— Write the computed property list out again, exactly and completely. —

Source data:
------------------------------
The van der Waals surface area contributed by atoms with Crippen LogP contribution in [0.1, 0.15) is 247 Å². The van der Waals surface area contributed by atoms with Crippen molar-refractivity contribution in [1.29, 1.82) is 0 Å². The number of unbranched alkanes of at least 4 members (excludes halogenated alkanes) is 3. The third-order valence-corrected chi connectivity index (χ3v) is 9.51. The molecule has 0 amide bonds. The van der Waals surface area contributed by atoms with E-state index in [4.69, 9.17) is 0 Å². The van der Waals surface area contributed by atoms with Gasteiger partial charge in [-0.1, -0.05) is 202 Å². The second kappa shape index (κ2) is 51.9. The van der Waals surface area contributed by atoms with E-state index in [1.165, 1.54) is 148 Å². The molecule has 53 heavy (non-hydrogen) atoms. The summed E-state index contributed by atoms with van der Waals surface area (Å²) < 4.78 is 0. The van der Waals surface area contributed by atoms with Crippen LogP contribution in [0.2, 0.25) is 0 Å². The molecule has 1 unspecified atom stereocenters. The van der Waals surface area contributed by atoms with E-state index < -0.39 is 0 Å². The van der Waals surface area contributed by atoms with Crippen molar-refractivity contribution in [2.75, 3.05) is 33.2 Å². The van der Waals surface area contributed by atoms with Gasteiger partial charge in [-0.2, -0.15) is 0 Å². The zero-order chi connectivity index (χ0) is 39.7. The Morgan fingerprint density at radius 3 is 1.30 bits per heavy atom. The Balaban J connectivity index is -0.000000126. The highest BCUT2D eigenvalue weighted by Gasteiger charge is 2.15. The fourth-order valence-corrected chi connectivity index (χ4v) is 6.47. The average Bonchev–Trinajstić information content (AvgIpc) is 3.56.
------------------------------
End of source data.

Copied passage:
The van der Waals surface area contributed by atoms with Crippen LogP contribution in [0.1, 0.15) is 247 Å². The van der Waals surface area contributed by atoms with Crippen molar-refractivity contribution in [1.29, 1.82) is 0 Å². The number of unbranched alkanes of at least 4 members (excludes halogenated alkanes) is 3. The third-order valence-corrected chi connectivity index (χ3v) is 9.51. The molecule has 0 amide bonds. The van der Waals surface area contributed by atoms with E-state index in [4.69, 9.17) is 0 Å². The van der Waals surface area contributed by atoms with Gasteiger partial charge in [-0.1, -0.05) is 202 Å². The second kappa shape index (κ2) is 51.9. The van der Waals surface area contributed by atoms with E-state index in [1.165, 1.54) is 148 Å². The molecule has 53 heavy (non-hydrogen) atoms. The summed E-state index contributed by atoms with van der Waals surface area (Å²) < 4.78 is 0. The van der Waals surface area contributed by atoms with Crippen LogP contribution in [0.2, 0.25) is 0 Å². The molecule has 1 unspecified atom stereocenters. The van der Waals surface area contributed by atoms with E-state index < -0.39 is 0 Å². The van der Waals surface area contributed by atoms with Crippen molar-refractivity contribution in [2.75, 3.05) is 33.2 Å². The van der Waals surface area contributed by atoms with Gasteiger partial charge in [-0.2, -0.15) is 0 Å². The zero-order chi connectivity index (χ0) is 39.7. The Morgan fingerprint density at radius 3 is 1.30 bits per heavy atom. The Balaban J connectivity index is -0.000000126. The highest BCUT2D eigenvalue weighted by Gasteiger charge is 2.15. The fourth-order valence-corrected chi connectivity index (χ4v) is 6.47. The average Bonchev–Trinajstić information content (AvgIpc) is 3.56.